KIRKUP RALPH

RALPH KIRKUP 1891 – 1918

Private Ralph Kirkup, 4th Infantry Regiment, 5th Infantry Brigade, 3rd Infantry Division, American Expeditionary Force died 13 October 1918 and is buried at Meuse-Argonne American Military Cemetery, Romagne-sous-Montfaucon, Department de la Meuse, Lorraine, France.  [1] He was 27 years old and is commemorated on the Cockfield War Memorial.

Family Details

Ralph was born 25 March 1891 at Cockfield,[2] the son of John and Elizabeth Kirkup.  There were at least 5 siblings:[3]

  • Harry bc.1880 in Colorado USA
  • George bc.1883 at Cockfield
  • Jane bc.1886 at Cockfield [died in July 1891]
  • Annie bc.1890 at Cockfield
  • Ralph born 25 March 1891 at Cockfield[4]
  • Gilbert Walker born 12 May 1898 at Cockfield

In 1891, the family lived at Cockfield and John worked as a coal miner [blacksmith].[5]  By 1901, the family is recorded as living at Main Street, Cockfield and John was employed as a coal miner [hewer].[6]

1905: Ralph Kirkup aged 14, is recorded as arriving in the USA.[7]

November 1906: Ralph Kirkup aged 15, arrived at Portal, North Dakota, USA.[8]

By 1911, the Kirkup family are recorded living at Lansdown in the District of Yale and Cariboo, British Columbia, Canada: [9]

  • John aged 57
  • Elisabeth aged 53
  • Annie aged 21
  • Ralph aged 20
  • Gilbert W. aged 13

5 June 1917: Ralph Kirkup was 26 years old, single and lived at South Bayne, Bayne City, Michigan.  He worked as a labourer for W.H. White.[10]  Bayne City was in Charlevoix County, Michigan, USA. [11]

 Military Details

5 June 1917: Ralph Kirkup registered to serve with the US Armed Forces.  At this time, he was 26 years old, single and lived at South Bayne, Bayne City, Michigan.  He worked as a labourer for W.H. White.[12]  It is recorded that he was tall, of stout build, had grey eyes and brown hair.[13]  A press article in the Cherlevoix County Herald dated 21 June 1917 reported that 48 men from Charlevoix County were drafted and going to Camp Custer.[14]

23 July 1918: 2981964 Private R. Kirkup, D Company, 340th Infantry, 85th Division embarked upon the commercial steamer, “Corinthic” at the port of Hoboken, New Jersey.  His brother Harry Kirkup, 8946 102A Ave., Edmonton, Alberta, Canada is recorded as his next of kin.[15]

Upon arrival in France, it appears that drafts were organised into reinforcements for Divisions already in action.  Private R. Kirkup was posted to the 4th Infantry Regiment, 5th Infantry Brigade, Third Infantry Division.

“The Third United States Infantry Division was a hodgepodge of army units from posts throughout the US.  Of the 27.714 men and officers comprising the 3rd, the infantry was broken down into the 5th and 6th Brigades and further divided into the 4th and 7th Infantry Regiments as well as the 9th Machine Gun Battalion.  There were artillery units…the 10th Field Artillery Regiment from Arizona …the 76th from Hattiesburg, Mississippi…105mm Artillery Unit from Texas… etc.”[16]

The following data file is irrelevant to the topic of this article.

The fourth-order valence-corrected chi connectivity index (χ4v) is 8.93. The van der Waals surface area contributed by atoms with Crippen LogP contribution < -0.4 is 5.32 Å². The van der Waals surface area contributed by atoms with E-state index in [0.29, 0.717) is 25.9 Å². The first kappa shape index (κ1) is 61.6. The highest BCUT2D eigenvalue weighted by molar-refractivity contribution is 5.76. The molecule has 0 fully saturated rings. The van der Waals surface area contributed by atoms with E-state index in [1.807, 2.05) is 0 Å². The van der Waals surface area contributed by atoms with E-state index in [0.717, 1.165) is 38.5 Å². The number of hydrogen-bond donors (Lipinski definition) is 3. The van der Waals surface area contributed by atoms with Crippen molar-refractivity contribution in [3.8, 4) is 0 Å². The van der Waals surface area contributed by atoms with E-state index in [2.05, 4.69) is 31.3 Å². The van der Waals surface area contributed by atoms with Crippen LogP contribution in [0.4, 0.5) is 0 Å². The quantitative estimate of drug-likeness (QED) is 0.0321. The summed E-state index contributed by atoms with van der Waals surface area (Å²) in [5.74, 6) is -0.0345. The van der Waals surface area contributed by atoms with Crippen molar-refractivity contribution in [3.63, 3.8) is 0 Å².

During 1918, amongst other engagements, the Third Infantry Division saw action:

12 – 16 September 1918: The St. Mihiel Offensive.

26 September – 11 November 1918: The Meuse-Argonne Offensive. [17]

Further details are provided below:

“On July 18th the Allies began the operation known as the Aisne-Marne Offensive, its immediate purpose being the reduction of the Château-Thierry salient.  In this operation, the division attacked across the Marne east of Château-Thierry and advanced northeast to the Curcq.  Jaulgonne was entered on July 22nd; le Charmel offered stubborn resistance and was only captured on July 25th after four days bitter fighting.  The Curcq was reached on the 26th and Ronchéres was taken on the 28th.  The division was relieved on July 30th by the 32rd Division and assembled south of Château-Thierry.  On August 2nd, the 6th Brigade was detached to support the 3rd French Army Corps operating towards the Vesle.  It was relieved from this duty on August 10th and re-joined the division which had gone into rest area near Gondrecourt.”[18]

It is unlikely that Private R. Kirkup would have been involved here.  The History continues:

“On September 4, the division proceeded to the Vauculeurs area preparatory to taking part in the St. Mihiel Offensive.  In this operation it was in the reserve of the 4th Army Corps.

The Meuse-Argonne Offensive started on September 26. The division passed into the 5th Army Corps on September 29, and on September 30 relieved the 79th Division in front line.  On October 12 it passed into the 3rd Army Corps.  For 27 days the division was continuously in front line during which period it advanced 7 kilometers against organized defences, encountering particularly strong resistance in taking Bois de Cunel and Hill 299.  The division was relieved on October 27 by the 5th Division and proceeded to the Tannois rest area.